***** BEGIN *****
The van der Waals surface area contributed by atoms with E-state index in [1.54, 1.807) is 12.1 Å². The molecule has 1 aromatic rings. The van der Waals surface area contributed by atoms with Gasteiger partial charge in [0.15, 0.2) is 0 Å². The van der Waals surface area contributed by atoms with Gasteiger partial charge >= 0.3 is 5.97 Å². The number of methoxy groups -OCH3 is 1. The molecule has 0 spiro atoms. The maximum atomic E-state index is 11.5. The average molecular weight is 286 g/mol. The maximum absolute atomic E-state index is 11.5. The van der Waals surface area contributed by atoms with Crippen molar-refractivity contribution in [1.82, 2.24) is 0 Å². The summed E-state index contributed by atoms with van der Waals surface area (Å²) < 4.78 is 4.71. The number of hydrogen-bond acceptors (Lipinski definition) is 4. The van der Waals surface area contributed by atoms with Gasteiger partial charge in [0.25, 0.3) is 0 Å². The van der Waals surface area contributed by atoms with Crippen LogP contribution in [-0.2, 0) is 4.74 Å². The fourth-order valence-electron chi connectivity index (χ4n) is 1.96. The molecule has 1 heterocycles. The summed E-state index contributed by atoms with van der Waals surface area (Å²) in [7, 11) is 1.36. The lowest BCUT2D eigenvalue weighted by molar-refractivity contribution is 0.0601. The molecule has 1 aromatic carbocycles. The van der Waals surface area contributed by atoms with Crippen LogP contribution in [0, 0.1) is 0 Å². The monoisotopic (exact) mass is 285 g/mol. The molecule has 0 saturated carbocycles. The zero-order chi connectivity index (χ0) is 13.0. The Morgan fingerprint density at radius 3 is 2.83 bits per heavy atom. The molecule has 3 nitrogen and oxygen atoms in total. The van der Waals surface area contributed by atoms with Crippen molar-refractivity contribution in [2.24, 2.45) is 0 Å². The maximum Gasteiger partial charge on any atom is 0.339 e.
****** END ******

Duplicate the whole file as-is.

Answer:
The van der Waals surface area contributed by atoms with E-state index in [1.54, 1.807) is 12.1 Å². The molecule has 1 aromatic rings. The van der Waals surface area contributed by atoms with Gasteiger partial charge in [0.15, 0.2) is 0 Å². The van der Waals surface area contributed by atoms with Gasteiger partial charge >= 0.3 is 5.97 Å². The number of methoxy groups -OCH3 is 1. The molecule has 0 spiro atoms. The maximum atomic E-state index is 11.5. The average molecular weight is 286 g/mol. The maximum absolute atomic E-state index is 11.5. The van der Waals surface area contributed by atoms with Crippen molar-refractivity contribution in [1.82, 2.24) is 0 Å². The summed E-state index contributed by atoms with van der Waals surface area (Å²) < 4.78 is 4.71. The number of hydrogen-bond acceptors (Lipinski definition) is 4. The van der Waals surface area contributed by atoms with Gasteiger partial charge in [0.25, 0.3) is 0 Å². The van der Waals surface area contributed by atoms with Crippen LogP contribution in [-0.2, 0) is 4.74 Å². The fourth-order valence-electron chi connectivity index (χ4n) is 1.96. The molecule has 1 heterocycles. The summed E-state index contributed by atoms with van der Waals surface area (Å²) in [7, 11) is 1.36. The lowest BCUT2D eigenvalue weighted by molar-refractivity contribution is 0.0601. The molecule has 1 aromatic carbocycles. The van der Waals surface area contributed by atoms with Crippen LogP contribution in [0, 0.1) is 0 Å². The monoisotopic (exact) mass is 285 g/mol. The molecule has 0 saturated carbocycles. The zero-order chi connectivity index (χ0) is 13.0. The Morgan fingerprint density at radius 3 is 2.83 bits per heavy atom. The molecule has 3 nitrogen and oxygen atoms in total. The van der Waals surface area contributed by atoms with Crippen molar-refractivity contribution in [2.24, 2.45) is 0 Å². The maximum Gasteiger partial charge on any atom is 0.339 e.